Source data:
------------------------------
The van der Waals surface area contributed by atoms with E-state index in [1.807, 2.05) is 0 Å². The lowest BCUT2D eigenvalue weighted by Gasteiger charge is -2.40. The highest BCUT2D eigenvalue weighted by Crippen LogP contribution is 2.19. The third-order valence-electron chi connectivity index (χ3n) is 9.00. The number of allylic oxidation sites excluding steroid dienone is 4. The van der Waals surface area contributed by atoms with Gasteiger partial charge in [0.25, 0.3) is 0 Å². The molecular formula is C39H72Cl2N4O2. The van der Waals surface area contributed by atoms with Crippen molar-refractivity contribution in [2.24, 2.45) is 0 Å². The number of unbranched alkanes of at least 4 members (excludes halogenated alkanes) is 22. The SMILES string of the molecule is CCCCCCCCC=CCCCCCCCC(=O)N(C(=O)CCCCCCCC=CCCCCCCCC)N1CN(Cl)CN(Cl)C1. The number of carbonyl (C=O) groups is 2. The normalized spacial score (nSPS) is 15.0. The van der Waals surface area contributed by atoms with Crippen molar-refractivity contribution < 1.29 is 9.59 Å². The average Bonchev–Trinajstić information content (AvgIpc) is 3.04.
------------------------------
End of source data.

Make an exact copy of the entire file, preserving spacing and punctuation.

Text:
The van der Waals surface area contributed by atoms with E-state index in [1.807, 2.05) is 0 Å². The lowest BCUT2D eigenvalue weighted by Gasteiger charge is -2.40. The highest BCUT2D eigenvalue weighted by Crippen LogP contribution is 2.19. The third-order valence-electron chi connectivity index (χ3n) is 9.00. The number of allylic oxidation sites excluding steroid dienone is 4. The van der Waals surface area contributed by atoms with Gasteiger partial charge in [0.25, 0.3) is 0 Å². The molecular formula is C39H72Cl2N4O2. The van der Waals surface area contributed by atoms with Crippen molar-refractivity contribution in [2.24, 2.45) is 0 Å². The number of unbranched alkanes of at least 4 members (excludes halogenated alkanes) is 22. The SMILES string of the molecule is CCCCCCCCC=CCCCCCCCC(=O)N(C(=O)CCCCCCCC=CCCCCCCCC)N1CN(Cl)CN(Cl)C1. The number of carbonyl (C=O) groups is 2. The normalized spacial score (nSPS) is 15.0. The van der Waals surface area contributed by atoms with Crippen molar-refractivity contribution < 1.29 is 9.59 Å². The average Bonchev–Trinajstić information content (AvgIpc) is 3.04.